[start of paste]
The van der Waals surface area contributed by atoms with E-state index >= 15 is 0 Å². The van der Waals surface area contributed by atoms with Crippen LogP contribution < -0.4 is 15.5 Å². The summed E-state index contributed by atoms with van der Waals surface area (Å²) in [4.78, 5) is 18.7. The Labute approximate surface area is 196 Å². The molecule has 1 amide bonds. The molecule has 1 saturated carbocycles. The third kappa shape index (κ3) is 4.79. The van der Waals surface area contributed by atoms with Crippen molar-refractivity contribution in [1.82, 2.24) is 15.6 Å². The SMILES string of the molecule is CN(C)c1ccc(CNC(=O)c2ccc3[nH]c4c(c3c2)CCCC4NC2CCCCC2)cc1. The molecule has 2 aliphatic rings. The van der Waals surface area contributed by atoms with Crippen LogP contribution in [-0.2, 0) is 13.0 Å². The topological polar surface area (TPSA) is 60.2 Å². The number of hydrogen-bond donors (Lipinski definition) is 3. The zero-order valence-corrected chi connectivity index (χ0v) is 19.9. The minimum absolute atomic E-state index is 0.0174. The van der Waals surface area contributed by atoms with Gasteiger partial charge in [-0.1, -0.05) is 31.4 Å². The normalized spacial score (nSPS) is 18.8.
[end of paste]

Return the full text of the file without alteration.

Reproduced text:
The van der Waals surface area contributed by atoms with E-state index >= 15 is 0 Å². The van der Waals surface area contributed by atoms with Crippen LogP contribution < -0.4 is 15.5 Å². The summed E-state index contributed by atoms with van der Waals surface area (Å²) in [4.78, 5) is 18.7. The Labute approximate surface area is 196 Å². The molecule has 1 amide bonds. The molecule has 1 saturated carbocycles. The third kappa shape index (κ3) is 4.79. The van der Waals surface area contributed by atoms with Crippen molar-refractivity contribution in [1.82, 2.24) is 15.6 Å². The SMILES string of the molecule is CN(C)c1ccc(CNC(=O)c2ccc3[nH]c4c(c3c2)CCCC4NC2CCCCC2)cc1. The molecule has 2 aliphatic rings. The van der Waals surface area contributed by atoms with Crippen LogP contribution in [-0.2, 0) is 13.0 Å². The topological polar surface area (TPSA) is 60.2 Å². The number of hydrogen-bond donors (Lipinski definition) is 3. The zero-order valence-corrected chi connectivity index (χ0v) is 19.9. The minimum absolute atomic E-state index is 0.0174. The van der Waals surface area contributed by atoms with Gasteiger partial charge in [-0.1, -0.05) is 31.4 Å². The normalized spacial score (nSPS) is 18.8.